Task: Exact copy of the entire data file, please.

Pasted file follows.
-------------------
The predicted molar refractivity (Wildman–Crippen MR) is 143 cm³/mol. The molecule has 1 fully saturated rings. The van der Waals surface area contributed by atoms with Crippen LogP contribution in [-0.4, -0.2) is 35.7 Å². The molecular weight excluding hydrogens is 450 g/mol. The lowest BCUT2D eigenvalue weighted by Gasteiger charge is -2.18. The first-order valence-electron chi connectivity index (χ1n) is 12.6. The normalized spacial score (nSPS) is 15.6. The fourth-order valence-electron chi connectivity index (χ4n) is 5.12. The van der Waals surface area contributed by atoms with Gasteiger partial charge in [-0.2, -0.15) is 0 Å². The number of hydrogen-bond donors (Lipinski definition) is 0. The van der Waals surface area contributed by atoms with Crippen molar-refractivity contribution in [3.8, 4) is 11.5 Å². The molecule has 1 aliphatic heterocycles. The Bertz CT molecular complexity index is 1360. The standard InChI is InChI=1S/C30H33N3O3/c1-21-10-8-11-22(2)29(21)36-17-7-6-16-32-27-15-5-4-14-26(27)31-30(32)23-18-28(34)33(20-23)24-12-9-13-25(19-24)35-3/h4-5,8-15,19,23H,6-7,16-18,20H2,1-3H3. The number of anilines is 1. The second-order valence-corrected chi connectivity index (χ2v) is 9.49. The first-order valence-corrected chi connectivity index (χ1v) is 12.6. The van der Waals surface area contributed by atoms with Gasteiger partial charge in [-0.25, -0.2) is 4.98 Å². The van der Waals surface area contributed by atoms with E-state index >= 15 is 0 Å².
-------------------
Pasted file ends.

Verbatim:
The predicted molar refractivity (Wildman–Crippen MR) is 143 cm³/mol. The molecule has 1 fully saturated rings. The van der Waals surface area contributed by atoms with Crippen LogP contribution in [-0.4, -0.2) is 35.7 Å². The molecular weight excluding hydrogens is 450 g/mol. The lowest BCUT2D eigenvalue weighted by Gasteiger charge is -2.18. The first-order valence-electron chi connectivity index (χ1n) is 12.6. The normalized spacial score (nSPS) is 15.6. The fourth-order valence-electron chi connectivity index (χ4n) is 5.12. The van der Waals surface area contributed by atoms with Gasteiger partial charge in [-0.2, -0.15) is 0 Å². The number of hydrogen-bond donors (Lipinski definition) is 0. The van der Waals surface area contributed by atoms with Crippen molar-refractivity contribution in [3.8, 4) is 11.5 Å². The molecule has 1 aliphatic heterocycles. The Bertz CT molecular complexity index is 1360. The standard InChI is InChI=1S/C30H33N3O3/c1-21-10-8-11-22(2)29(21)36-17-7-6-16-32-27-15-5-4-14-26(27)31-30(32)23-18-28(34)33(20-23)24-12-9-13-25(19-24)35-3/h4-5,8-15,19,23H,6-7,16-18,20H2,1-3H3. The number of anilines is 1. The second-order valence-corrected chi connectivity index (χ2v) is 9.49. The first-order valence-corrected chi connectivity index (χ1v) is 12.6. The van der Waals surface area contributed by atoms with Gasteiger partial charge in [-0.25, -0.2) is 4.98 Å². The van der Waals surface area contributed by atoms with E-state index >= 15 is 0 Å².